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“Our data support the use of tamoxifen as an effective option that offers the benefit of a shorter duration of treatment than other approaches such as combined oral contraceptives,” wrote, of Oregon Health & Science University, Portland, and coauthors. The report is in .
To determine if a short course of tamoxifen – typically used to treat breast cancer – could prove beneficial in reducing bothersome bleeding, the researchers launched a 90-day, double-blind randomized trial of women between the ages of 15 and 45 years who had been using the etonogestrel 68-mg subdermal contraceptive implant for at least 30 days. All participants suffered from frequent or prolonged bleeding or spotting during the previous month; their mean age was 24, and most (n = 62) identified as White.
Of the initial 112 participants, 107 began treatment and were split into two groups: 10 mg of tamoxifen twice a day for 7 days (n = 55) or placebo (n = 52). One hundred and four patients completed treatment one, and 88 completed 90 days. After the first treatment, women in the tamoxifen group experienced 9.8 more consecutive days of amenorrhea (95% confidence interval, 4.6-15.0) compared with the placebo group, as well as more total days of no bleeding in the first 90 days (median 73.5 [24-89] versus 68 [11-81], P = .001).
Afterward, both groups underwent a 90-day, open-label study where all participants took tamoxifen. The differences between the groups mostly disappeared, as they both experienced more amenorrhea days (median 56 [6-81] for tamoxifen and 67.5 [7-83] for placebo) and fewer bleeding days (median 12 [0-63] for tamoxifen and 12 [0-82] for placebo) compared with the placebo group during the initial 90 days. Although no serious adverse events occurred, more women taking tamoxifen reported fluid retention (12 versus 1), headache (19 versus 1), and mood changes (13 versus 2).
“This is a very promising drug for this purpose,”, of the University of California, Davis, said in an interview, adding that it is “a bit unconventional because tamoxifen is traditionally used for cancer or precancer.”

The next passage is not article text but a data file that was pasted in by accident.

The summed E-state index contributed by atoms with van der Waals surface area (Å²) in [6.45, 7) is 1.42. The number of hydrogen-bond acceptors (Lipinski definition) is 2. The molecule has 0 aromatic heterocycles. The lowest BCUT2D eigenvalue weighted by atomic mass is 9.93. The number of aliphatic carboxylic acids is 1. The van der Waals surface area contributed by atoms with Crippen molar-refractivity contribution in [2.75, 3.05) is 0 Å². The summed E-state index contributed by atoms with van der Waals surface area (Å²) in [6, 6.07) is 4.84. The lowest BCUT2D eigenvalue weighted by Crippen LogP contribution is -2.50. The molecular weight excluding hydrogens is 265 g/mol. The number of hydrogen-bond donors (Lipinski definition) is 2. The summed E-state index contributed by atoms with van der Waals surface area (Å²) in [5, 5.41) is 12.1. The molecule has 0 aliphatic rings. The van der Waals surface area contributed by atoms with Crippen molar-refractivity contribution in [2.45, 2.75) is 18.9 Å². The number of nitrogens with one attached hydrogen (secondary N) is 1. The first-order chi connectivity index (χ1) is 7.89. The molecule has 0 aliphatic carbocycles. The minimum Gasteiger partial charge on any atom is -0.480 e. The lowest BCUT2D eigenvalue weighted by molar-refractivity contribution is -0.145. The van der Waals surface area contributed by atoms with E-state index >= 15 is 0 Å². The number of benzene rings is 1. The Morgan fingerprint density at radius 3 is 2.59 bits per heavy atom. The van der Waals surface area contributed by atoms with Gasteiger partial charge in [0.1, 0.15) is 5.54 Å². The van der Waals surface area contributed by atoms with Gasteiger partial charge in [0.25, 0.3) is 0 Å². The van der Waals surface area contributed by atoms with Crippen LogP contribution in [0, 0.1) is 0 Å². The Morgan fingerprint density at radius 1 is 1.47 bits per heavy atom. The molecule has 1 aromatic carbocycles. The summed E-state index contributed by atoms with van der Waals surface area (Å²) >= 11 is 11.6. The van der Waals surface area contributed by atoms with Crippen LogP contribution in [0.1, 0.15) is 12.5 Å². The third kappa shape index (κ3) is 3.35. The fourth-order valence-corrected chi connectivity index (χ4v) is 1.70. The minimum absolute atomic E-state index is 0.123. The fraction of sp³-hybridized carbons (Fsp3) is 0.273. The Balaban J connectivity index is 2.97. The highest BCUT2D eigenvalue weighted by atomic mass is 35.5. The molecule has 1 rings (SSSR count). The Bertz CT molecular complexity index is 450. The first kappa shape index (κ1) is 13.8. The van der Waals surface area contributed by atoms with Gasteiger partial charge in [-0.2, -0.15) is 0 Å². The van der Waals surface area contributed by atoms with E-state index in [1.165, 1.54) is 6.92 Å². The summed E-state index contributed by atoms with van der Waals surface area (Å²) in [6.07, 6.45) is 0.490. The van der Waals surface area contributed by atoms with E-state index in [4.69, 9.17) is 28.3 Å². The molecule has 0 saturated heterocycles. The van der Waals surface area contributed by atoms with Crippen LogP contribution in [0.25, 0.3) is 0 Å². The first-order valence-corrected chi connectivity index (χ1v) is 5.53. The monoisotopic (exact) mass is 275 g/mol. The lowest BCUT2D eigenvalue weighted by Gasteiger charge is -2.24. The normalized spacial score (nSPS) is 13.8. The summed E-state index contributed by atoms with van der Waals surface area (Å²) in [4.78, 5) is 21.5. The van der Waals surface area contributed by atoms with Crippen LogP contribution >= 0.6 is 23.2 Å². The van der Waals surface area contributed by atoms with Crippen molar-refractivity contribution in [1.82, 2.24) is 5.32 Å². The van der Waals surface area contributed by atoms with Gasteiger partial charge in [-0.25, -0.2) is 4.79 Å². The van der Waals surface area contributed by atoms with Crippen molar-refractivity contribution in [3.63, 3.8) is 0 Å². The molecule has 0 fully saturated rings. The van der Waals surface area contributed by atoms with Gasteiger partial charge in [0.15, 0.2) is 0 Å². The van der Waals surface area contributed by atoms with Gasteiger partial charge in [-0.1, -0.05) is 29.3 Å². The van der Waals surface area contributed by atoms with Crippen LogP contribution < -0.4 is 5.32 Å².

As such, she recognized that young people of reproductive age might be a little wary of the drug. That said, having an effective treatment for troublesome bleeding beyond estrogen-based products should ultimately prove beneficial for clinicians and patients alike.
“Unfortunately, we don’t have long-term data so it’s unclear what the safety outcomes are,” she said, “but having another option to address bothersome bleeding can help women stay on birth control longer. The alternative would be pregnancy, with its own associated risks.”
The authors acknowledged their study’s limitations, including a lack of Black patients and the likelihood that their volunteer cohort “may not reflect the general population of implant users who present for discontinuation owing to bleeding problems.” They also enrolled a small but notable number of women who had been using the implant for less than 3 months, noting that bleeding patterns often change from the first 90 days and so “some of these women would likely experience better (or worse) bleeding irrespective of treatment.”
The study was supported by a Merck Women’s Health Investigator Initiated Studies Program and the Oregon Clinical and Translational Research Institute. Four of the authors acknowledged receiving consulting fees and research support from various organizations and pharmaceutical companies. The remaining three had no relevant financial disclosures. Dr. Cansino is a member of the Ob.Gyn. News editorial advisory board. She said she had no relevant financial disclosures.
SOURCE: Edelman AB et al. Obstet Gynecol. 2020 Jul 9. .